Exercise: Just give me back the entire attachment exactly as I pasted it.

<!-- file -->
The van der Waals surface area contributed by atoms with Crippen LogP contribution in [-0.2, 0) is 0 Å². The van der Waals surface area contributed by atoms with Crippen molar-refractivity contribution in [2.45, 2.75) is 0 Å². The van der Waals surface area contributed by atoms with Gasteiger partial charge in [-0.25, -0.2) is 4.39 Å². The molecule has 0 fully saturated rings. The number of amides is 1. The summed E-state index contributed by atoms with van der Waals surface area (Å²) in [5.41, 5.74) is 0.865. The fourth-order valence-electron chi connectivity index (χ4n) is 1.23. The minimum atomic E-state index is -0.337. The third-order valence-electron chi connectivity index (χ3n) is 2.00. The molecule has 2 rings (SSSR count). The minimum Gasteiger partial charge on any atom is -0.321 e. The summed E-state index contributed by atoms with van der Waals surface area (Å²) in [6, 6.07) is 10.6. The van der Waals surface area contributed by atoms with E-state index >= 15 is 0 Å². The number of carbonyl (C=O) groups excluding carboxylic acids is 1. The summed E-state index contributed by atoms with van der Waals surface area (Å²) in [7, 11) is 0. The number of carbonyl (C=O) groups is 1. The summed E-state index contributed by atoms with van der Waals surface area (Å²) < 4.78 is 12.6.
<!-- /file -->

The van der Waals surface area contributed by atoms with Crippen LogP contribution in [-0.2, 0) is 0 Å². The van der Waals surface area contributed by atoms with Crippen molar-refractivity contribution in [2.45, 2.75) is 0 Å². The van der Waals surface area contributed by atoms with Gasteiger partial charge in [-0.25, -0.2) is 4.39 Å². The molecule has 0 fully saturated rings. The number of amides is 1. The summed E-state index contributed by atoms with van der Waals surface area (Å²) in [5.41, 5.74) is 0.865. The fourth-order valence-electron chi connectivity index (χ4n) is 1.23. The minimum atomic E-state index is -0.337. The third-order valence-electron chi connectivity index (χ3n) is 2.00. The molecule has 2 rings (SSSR count). The minimum Gasteiger partial charge on any atom is -0.321 e. The summed E-state index contributed by atoms with van der Waals surface area (Å²) in [6, 6.07) is 10.6. The van der Waals surface area contributed by atoms with E-state index >= 15 is 0 Å². The number of carbonyl (C=O) groups excluding carboxylic acids is 1. The summed E-state index contributed by atoms with van der Waals surface area (Å²) in [7, 11) is 0. The number of carbonyl (C=O) groups is 1. The summed E-state index contributed by atoms with van der Waals surface area (Å²) < 4.78 is 12.6.